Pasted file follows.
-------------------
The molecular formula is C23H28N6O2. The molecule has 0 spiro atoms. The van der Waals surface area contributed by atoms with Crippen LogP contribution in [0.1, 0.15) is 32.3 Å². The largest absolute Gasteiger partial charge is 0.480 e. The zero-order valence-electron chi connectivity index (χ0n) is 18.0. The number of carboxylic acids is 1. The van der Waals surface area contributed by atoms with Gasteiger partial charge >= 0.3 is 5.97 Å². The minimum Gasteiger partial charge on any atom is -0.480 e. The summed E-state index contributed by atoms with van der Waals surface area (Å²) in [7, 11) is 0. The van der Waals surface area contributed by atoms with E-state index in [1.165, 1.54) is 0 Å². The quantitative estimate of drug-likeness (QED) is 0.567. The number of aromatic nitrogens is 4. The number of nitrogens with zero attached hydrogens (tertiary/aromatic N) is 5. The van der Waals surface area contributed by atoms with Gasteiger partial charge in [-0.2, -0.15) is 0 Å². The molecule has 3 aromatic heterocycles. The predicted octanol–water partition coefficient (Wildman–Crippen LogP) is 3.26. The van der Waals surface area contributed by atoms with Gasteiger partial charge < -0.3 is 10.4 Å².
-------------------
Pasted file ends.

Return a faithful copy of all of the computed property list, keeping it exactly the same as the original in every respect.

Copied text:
The molecular formula is C23H28N6O2. The molecule has 0 spiro atoms. The van der Waals surface area contributed by atoms with Crippen LogP contribution in [0.1, 0.15) is 32.3 Å². The largest absolute Gasteiger partial charge is 0.480 e. The zero-order valence-electron chi connectivity index (χ0n) is 18.0. The number of carboxylic acids is 1. The van der Waals surface area contributed by atoms with Gasteiger partial charge >= 0.3 is 5.97 Å². The minimum Gasteiger partial charge on any atom is -0.480 e. The summed E-state index contributed by atoms with van der Waals surface area (Å²) in [7, 11) is 0. The van der Waals surface area contributed by atoms with E-state index in [1.165, 1.54) is 0 Å². The quantitative estimate of drug-likeness (QED) is 0.567. The number of aromatic nitrogens is 4. The number of nitrogens with zero attached hydrogens (tertiary/aromatic N) is 5. The van der Waals surface area contributed by atoms with Gasteiger partial charge in [-0.2, -0.15) is 0 Å². The molecule has 3 aromatic heterocycles. The predicted octanol–water partition coefficient (Wildman–Crippen LogP) is 3.26. The van der Waals surface area contributed by atoms with Gasteiger partial charge < -0.3 is 10.4 Å².